Big businesses hit by a carbon stealth tax

GREEN energy campaigners were horrified yesterday as the government quietly introduced a shock £1bn stealth tax on firms’ carbon emissions.

Amid a spending review which was generally positive for the cleantech industry, the coalition said it would scrap plans to “recycle” contributions to the Carbon Reduction Commitment (CRC) energy efficiency scheme back to the organisations performing best on the emissions scale. Instead, the money raised will be poured back into Treasury coffers to support the public finances.

The CRC, introduced in April, is designed to target the UK’s largest businesses and public sector bodies by forcing them to purchase carbon allowances if they use over 6,000 MWh of electricity per year.

However, the original scheme acted as an incentive to big firms to improve their energy efficiency record, since revenue raised from the allowances was set to be recycled back to organisations on a declining scale based on their carbon performance.

Industry figures yesterday warned that scrapping plans to recycle revenue back to organisations would turn the scheme into a stealth tax and would no longer incentivise firms to try and reduce emissions.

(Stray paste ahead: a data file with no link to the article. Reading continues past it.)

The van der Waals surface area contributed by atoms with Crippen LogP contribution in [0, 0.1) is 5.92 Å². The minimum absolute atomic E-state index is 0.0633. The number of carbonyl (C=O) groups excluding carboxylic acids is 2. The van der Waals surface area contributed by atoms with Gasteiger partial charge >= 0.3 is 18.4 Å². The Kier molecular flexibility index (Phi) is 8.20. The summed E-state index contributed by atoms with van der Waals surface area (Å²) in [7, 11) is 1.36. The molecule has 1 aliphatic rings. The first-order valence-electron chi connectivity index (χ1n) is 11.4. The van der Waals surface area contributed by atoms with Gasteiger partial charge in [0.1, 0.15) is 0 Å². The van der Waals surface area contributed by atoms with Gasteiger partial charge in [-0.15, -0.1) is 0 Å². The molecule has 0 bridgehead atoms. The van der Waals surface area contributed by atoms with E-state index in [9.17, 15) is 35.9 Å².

Roman Webber, Deloitte’s UK renewable energy head, said the measure came as a “big shock” to the industry. “It was unexpected and may turn a previously revenue neutral scheme into a carbon tax,” he said.

Stephen Robertson, director-general of the British Retail Consortium, said he was “surprised and dismayed” at the move, which he said would hit retailers particularly hard since they use a lot of property.

City organisations which operate from expansive properties designed to accommodate large numbers of staff will also be adversely affected. Many firms have already put in place schemes to bring down their carbon emissions, including installing solar panels or greenery on rooftops.